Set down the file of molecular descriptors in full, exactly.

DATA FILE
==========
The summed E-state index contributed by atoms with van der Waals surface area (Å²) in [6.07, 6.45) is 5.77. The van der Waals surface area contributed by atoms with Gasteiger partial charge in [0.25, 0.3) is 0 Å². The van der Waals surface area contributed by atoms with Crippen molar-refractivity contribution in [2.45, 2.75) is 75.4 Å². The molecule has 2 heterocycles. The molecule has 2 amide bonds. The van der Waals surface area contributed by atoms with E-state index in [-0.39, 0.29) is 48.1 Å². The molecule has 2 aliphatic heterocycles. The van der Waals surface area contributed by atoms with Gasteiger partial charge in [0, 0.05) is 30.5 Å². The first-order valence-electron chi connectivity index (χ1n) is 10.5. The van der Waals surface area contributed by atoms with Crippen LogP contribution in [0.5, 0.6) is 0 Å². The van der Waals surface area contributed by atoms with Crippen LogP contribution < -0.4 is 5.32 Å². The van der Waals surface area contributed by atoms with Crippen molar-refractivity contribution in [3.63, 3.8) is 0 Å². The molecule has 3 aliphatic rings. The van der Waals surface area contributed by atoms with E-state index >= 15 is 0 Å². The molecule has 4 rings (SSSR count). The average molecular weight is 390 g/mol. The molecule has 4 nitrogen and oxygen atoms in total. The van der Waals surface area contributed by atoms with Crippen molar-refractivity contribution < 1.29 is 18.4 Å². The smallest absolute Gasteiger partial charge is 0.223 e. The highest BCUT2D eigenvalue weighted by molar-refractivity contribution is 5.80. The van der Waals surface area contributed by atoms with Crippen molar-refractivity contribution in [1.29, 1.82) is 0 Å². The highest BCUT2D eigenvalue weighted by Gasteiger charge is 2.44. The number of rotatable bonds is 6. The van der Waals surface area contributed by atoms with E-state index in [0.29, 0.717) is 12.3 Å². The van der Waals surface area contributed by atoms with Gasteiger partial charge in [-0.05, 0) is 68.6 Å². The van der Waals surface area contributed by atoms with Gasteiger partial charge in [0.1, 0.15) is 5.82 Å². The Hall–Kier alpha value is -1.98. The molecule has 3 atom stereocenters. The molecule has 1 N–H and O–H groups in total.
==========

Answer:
The summed E-state index contributed by atoms with van der Waals surface area (Å²) in [6.07, 6.45) is 5.77. The van der Waals surface area contributed by atoms with Gasteiger partial charge in [0.25, 0.3) is 0 Å². The van der Waals surface area contributed by atoms with Crippen molar-refractivity contribution in [2.45, 2.75) is 75.4 Å². The molecule has 2 heterocycles. The molecule has 2 amide bonds. The van der Waals surface area contributed by atoms with E-state index in [-0.39, 0.29) is 48.1 Å². The molecule has 2 aliphatic heterocycles. The van der Waals surface area contributed by atoms with Gasteiger partial charge in [0, 0.05) is 30.5 Å². The first-order valence-electron chi connectivity index (χ1n) is 10.5. The van der Waals surface area contributed by atoms with Crippen LogP contribution in [0.5, 0.6) is 0 Å². The van der Waals surface area contributed by atoms with Crippen LogP contribution < -0.4 is 5.32 Å². The van der Waals surface area contributed by atoms with Crippen molar-refractivity contribution in [3.63, 3.8) is 0 Å². The molecule has 3 aliphatic rings. The van der Waals surface area contributed by atoms with E-state index >= 15 is 0 Å². The molecule has 4 rings (SSSR count). The average molecular weight is 390 g/mol. The molecule has 4 nitrogen and oxygen atoms in total. The van der Waals surface area contributed by atoms with Crippen molar-refractivity contribution < 1.29 is 18.4 Å². The smallest absolute Gasteiger partial charge is 0.223 e. The highest BCUT2D eigenvalue weighted by molar-refractivity contribution is 5.80. The van der Waals surface area contributed by atoms with Crippen molar-refractivity contribution in [1.29, 1.82) is 0 Å². The highest BCUT2D eigenvalue weighted by Gasteiger charge is 2.44. The number of rotatable bonds is 6. The van der Waals surface area contributed by atoms with E-state index in [0.29, 0.717) is 12.3 Å². The van der Waals surface area contributed by atoms with Gasteiger partial charge in [-0.05, 0) is 68.6 Å². The van der Waals surface area contributed by atoms with Gasteiger partial charge in [0.1, 0.15) is 5.82 Å². The Hall–Kier alpha value is -1.98. The molecule has 3 atom stereocenters. The molecule has 1 N–H and O–H groups in total.